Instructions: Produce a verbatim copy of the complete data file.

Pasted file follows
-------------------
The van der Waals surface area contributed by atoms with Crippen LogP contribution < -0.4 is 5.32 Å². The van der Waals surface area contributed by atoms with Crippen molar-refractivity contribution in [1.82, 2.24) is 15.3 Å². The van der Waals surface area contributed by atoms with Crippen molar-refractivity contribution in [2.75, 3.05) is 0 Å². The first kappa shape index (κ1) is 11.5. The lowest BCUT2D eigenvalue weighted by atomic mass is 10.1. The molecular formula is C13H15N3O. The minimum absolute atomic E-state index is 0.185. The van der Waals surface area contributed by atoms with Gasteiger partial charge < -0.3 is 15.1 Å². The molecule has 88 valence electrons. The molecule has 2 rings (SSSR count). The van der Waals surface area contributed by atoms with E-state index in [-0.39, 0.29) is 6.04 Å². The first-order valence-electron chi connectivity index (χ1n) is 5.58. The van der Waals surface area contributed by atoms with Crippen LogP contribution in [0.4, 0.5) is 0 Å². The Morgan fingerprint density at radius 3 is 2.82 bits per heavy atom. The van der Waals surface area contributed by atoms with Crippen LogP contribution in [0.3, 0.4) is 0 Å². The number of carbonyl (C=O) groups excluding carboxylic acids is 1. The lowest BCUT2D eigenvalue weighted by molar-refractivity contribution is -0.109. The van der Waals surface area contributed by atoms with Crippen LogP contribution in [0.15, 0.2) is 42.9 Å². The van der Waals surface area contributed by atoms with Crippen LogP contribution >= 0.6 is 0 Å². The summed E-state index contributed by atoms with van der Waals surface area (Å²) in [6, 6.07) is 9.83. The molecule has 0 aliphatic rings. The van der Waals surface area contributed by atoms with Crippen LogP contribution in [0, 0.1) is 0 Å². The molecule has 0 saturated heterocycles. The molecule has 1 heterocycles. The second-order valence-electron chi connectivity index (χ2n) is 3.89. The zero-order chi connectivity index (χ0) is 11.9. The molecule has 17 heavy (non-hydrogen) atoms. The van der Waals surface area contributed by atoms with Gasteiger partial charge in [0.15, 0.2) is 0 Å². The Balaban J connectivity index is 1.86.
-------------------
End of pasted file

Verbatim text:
The van der Waals surface area contributed by atoms with Crippen LogP contribution < -0.4 is 5.32 Å². The van der Waals surface area contributed by atoms with Crippen molar-refractivity contribution in [1.82, 2.24) is 15.3 Å². The van der Waals surface area contributed by atoms with Crippen molar-refractivity contribution in [2.75, 3.05) is 0 Å². The first kappa shape index (κ1) is 11.5. The lowest BCUT2D eigenvalue weighted by atomic mass is 10.1. The molecular formula is C13H15N3O. The minimum absolute atomic E-state index is 0.185. The van der Waals surface area contributed by atoms with Gasteiger partial charge < -0.3 is 15.1 Å². The molecule has 88 valence electrons. The molecule has 2 rings (SSSR count). The van der Waals surface area contributed by atoms with E-state index in [-0.39, 0.29) is 6.04 Å². The first-order valence-electron chi connectivity index (χ1n) is 5.58. The van der Waals surface area contributed by atoms with Crippen LogP contribution in [0.4, 0.5) is 0 Å². The Morgan fingerprint density at radius 3 is 2.82 bits per heavy atom. The van der Waals surface area contributed by atoms with Crippen LogP contribution in [0.3, 0.4) is 0 Å². The number of carbonyl (C=O) groups excluding carboxylic acids is 1. The lowest BCUT2D eigenvalue weighted by molar-refractivity contribution is -0.109. The van der Waals surface area contributed by atoms with Crippen LogP contribution in [0.15, 0.2) is 42.9 Å². The van der Waals surface area contributed by atoms with Crippen LogP contribution >= 0.6 is 0 Å². The summed E-state index contributed by atoms with van der Waals surface area (Å²) in [6, 6.07) is 9.83. The molecule has 0 aliphatic rings. The van der Waals surface area contributed by atoms with Crippen LogP contribution in [0, 0.1) is 0 Å². The molecule has 0 saturated heterocycles. The molecule has 1 heterocycles. The second-order valence-electron chi connectivity index (χ2n) is 3.89. The zero-order chi connectivity index (χ0) is 11.9. The molecule has 17 heavy (non-hydrogen) atoms. The van der Waals surface area contributed by atoms with Gasteiger partial charge in [0.15, 0.2) is 0 Å². The Balaban J connectivity index is 1.86.